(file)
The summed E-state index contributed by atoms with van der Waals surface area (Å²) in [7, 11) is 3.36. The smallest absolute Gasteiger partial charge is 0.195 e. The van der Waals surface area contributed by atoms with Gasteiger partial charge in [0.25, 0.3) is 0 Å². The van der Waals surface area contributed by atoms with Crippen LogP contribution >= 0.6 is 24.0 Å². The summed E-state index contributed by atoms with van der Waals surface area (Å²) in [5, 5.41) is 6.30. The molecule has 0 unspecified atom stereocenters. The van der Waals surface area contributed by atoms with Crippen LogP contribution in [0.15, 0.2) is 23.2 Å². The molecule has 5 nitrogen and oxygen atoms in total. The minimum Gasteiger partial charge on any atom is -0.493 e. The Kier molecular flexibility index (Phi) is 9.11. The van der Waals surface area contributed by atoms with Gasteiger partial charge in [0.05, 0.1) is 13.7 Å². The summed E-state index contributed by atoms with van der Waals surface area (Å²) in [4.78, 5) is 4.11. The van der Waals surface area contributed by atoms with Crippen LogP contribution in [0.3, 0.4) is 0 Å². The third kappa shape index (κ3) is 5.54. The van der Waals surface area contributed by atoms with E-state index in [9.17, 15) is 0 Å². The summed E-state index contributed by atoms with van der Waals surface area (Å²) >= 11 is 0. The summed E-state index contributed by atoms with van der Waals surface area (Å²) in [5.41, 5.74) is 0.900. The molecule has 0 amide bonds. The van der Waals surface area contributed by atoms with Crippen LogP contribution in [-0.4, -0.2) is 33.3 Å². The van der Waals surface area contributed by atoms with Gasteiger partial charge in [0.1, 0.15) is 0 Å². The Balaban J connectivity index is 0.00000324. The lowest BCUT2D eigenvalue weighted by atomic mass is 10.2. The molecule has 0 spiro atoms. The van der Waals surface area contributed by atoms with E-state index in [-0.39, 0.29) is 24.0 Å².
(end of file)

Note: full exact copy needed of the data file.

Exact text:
The summed E-state index contributed by atoms with van der Waals surface area (Å²) in [7, 11) is 3.36. The smallest absolute Gasteiger partial charge is 0.195 e. The van der Waals surface area contributed by atoms with Gasteiger partial charge in [0.25, 0.3) is 0 Å². The van der Waals surface area contributed by atoms with Crippen LogP contribution >= 0.6 is 24.0 Å². The summed E-state index contributed by atoms with van der Waals surface area (Å²) in [5, 5.41) is 6.30. The molecule has 0 unspecified atom stereocenters. The van der Waals surface area contributed by atoms with Crippen LogP contribution in [0.15, 0.2) is 23.2 Å². The molecule has 5 nitrogen and oxygen atoms in total. The minimum Gasteiger partial charge on any atom is -0.493 e. The Kier molecular flexibility index (Phi) is 9.11. The van der Waals surface area contributed by atoms with Gasteiger partial charge in [0.05, 0.1) is 13.7 Å². The summed E-state index contributed by atoms with van der Waals surface area (Å²) in [4.78, 5) is 4.11. The van der Waals surface area contributed by atoms with Crippen LogP contribution in [0.3, 0.4) is 0 Å². The third kappa shape index (κ3) is 5.54. The van der Waals surface area contributed by atoms with E-state index in [9.17, 15) is 0 Å². The summed E-state index contributed by atoms with van der Waals surface area (Å²) >= 11 is 0. The summed E-state index contributed by atoms with van der Waals surface area (Å²) in [5.41, 5.74) is 0.900. The molecule has 0 amide bonds. The van der Waals surface area contributed by atoms with Crippen LogP contribution in [-0.4, -0.2) is 33.3 Å². The van der Waals surface area contributed by atoms with Gasteiger partial charge in [0.1, 0.15) is 0 Å². The Balaban J connectivity index is 0.00000324. The lowest BCUT2D eigenvalue weighted by atomic mass is 10.2. The molecule has 0 spiro atoms. The van der Waals surface area contributed by atoms with E-state index in [-0.39, 0.29) is 24.0 Å².